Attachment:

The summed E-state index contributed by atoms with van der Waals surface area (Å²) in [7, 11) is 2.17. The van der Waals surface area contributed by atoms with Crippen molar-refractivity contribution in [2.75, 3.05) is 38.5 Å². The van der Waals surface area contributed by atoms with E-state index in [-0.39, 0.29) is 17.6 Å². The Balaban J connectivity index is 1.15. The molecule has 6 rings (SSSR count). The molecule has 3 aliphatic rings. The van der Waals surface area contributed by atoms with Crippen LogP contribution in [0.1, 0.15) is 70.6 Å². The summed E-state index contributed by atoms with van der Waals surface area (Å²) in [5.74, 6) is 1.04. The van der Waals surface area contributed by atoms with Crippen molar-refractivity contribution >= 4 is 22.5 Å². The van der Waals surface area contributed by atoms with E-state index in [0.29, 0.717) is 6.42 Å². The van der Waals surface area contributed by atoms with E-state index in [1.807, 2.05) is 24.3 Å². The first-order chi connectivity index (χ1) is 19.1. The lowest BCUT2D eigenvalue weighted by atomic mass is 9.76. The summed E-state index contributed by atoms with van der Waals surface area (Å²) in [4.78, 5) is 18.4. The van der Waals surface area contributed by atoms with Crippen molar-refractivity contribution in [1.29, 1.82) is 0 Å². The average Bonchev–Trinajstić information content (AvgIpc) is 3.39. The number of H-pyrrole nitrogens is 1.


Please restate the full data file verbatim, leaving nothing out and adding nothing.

The summed E-state index contributed by atoms with van der Waals surface area (Å²) in [7, 11) is 2.17. The van der Waals surface area contributed by atoms with Crippen molar-refractivity contribution in [2.75, 3.05) is 38.5 Å². The van der Waals surface area contributed by atoms with E-state index in [-0.39, 0.29) is 17.6 Å². The Balaban J connectivity index is 1.15. The molecule has 6 rings (SSSR count). The molecule has 3 aliphatic rings. The van der Waals surface area contributed by atoms with Crippen LogP contribution in [0.1, 0.15) is 70.6 Å². The summed E-state index contributed by atoms with van der Waals surface area (Å²) in [5.74, 6) is 1.04. The van der Waals surface area contributed by atoms with Crippen molar-refractivity contribution >= 4 is 22.5 Å². The van der Waals surface area contributed by atoms with E-state index in [0.29, 0.717) is 6.42 Å². The van der Waals surface area contributed by atoms with E-state index in [1.807, 2.05) is 24.3 Å². The first-order chi connectivity index (χ1) is 19.1. The lowest BCUT2D eigenvalue weighted by atomic mass is 9.76. The summed E-state index contributed by atoms with van der Waals surface area (Å²) in [4.78, 5) is 18.4. The van der Waals surface area contributed by atoms with Crippen molar-refractivity contribution in [1.29, 1.82) is 0 Å². The average Bonchev–Trinajstić information content (AvgIpc) is 3.39. The number of H-pyrrole nitrogens is 1.